“Aw, man, really? On top of the snow?” Finn complains. “It’s all going to be grey slush.”
“Yeah, and the parking lot at the agency is already half-gravel anyway, so that’ll be even more fun,” Puck says, climbing down from his bunk.
“Yuck. At least the lot at the school is regular concrete.”
“What do you have to do today? More observations and paperwork?” Puck asks. He opens one of his drawers and stares at the contents, not really awake enough to pick out anything.
“Yeah,” Finn says, standing up and starting to pull clothes off hangers. “I don’t get to do any lesson plans until a couple of weeks in. I think I get to do some grading this week, though.”
“Whereas I had an hour to fill out paperwork, an hour to get ‘oriented’, and now they’re just putting me in meetings with clients,” Puck says. “In theory, I’m being supervised.”
“But you like it okay?”
“I wish I could do more, you know?” Puck says. “You?”
“It’s okay. I’d like to work with the kids more directly,” Finn says. “They seem pretty cool.”
“Look at us,” Puck says with a laugh. “We got old. ‘Kids’.”
“But they are kids!” Finn protests.
“That’s what I’m saying. We got old. They really are kids,” Puck says.
Finn starts buttoning up his shirt. “I’m not old. You’re old.”
“How does that work?” Puck asks. “How can I be old and you not be?”
“Maybe it’s like Mom used to say, about people having a lot of living in their years. Maybe you had more living in your years than me,” Finn says. “Like when you went to L.A., and I was still here. That probably counts for a couple extra years.”
Puck finally pulls fresh underwear and an undershirt out of his drawer and closes it, starting to get dressed as he stares at Finn. “You’re trying to tell me you think I’m like five years more mature than you or something?”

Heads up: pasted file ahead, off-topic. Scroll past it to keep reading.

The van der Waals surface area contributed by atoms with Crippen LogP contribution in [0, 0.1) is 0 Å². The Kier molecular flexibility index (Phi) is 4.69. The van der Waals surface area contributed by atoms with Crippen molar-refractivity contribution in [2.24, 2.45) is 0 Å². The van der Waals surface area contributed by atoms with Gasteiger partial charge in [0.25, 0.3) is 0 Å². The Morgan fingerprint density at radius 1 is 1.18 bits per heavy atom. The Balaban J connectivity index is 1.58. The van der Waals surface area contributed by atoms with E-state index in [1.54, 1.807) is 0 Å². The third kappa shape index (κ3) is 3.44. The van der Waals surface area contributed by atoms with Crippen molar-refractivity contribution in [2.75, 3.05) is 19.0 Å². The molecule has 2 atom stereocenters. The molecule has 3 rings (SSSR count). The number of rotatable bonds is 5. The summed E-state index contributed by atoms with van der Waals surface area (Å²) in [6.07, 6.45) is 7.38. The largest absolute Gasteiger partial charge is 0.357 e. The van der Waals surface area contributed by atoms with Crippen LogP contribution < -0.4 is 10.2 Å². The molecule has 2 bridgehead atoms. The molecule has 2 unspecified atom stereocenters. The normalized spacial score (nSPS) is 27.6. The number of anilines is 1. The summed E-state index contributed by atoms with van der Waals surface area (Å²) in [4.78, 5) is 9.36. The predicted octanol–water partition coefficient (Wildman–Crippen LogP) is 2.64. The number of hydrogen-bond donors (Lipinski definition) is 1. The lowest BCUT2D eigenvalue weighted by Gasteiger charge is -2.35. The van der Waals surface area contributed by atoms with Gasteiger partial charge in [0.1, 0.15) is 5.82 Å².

“Yeah, probably,” Finn says.
“How exactly do you figure that?” Puck pulls out a clean pair of jeans, because the supervising person at the agency had told him the first day that he was dressed a little too nicely for an intern.
“You lived on your own, right?” Finn says. “And you supported yourself. I haven’t ever done that. I only ever lived at home and in the dorm.”
“For maybe six months, and it wasn’t exactly good living,” Puck says. “I don’t think that’s a good enough case.”
“You’re motivated, though. You decide to do stuff, and you do it.”
Puck gestures at Finn, moving his hand up and down with one eyebrow raised. “Uh?”
“What?” Finn asks.
“How exactly are we any different on that?”
Finn shrugs. “Come on. You know I wouldn’t have gotten this far without you.”
“Not even by now?” Puck glances outside again before picking out a shirt.
“Hey, by now I’m so used to you being here, I’d probably forget to eat and go to bed and stuff without you,” Finn says.
Puck pulls a sweater on over his shirt and swallows a little. “I know you’d forget to brush your teeth,” Puck says as jokingly as he can manage. “I think you’d remember to eat, though.”
“Nah, I’d’ve starved to death by now,” Finn says. “I’d be a skeleton in a button-down.”
“Discipline’d be a snap with the kids,” Puck says, snapping his fingers. “They’d all be scared of the skeleton.”
“I’d probably have a hard time getting to work, though. I don’t think they let skeletons have drivers licenses.”
Puck sighs dramatically. “I could probably drop you off.”
“Not if you left me alone to turn into a skeleton,” Finn says. “I’d be all alone and I couldn’t even drive myself to work.”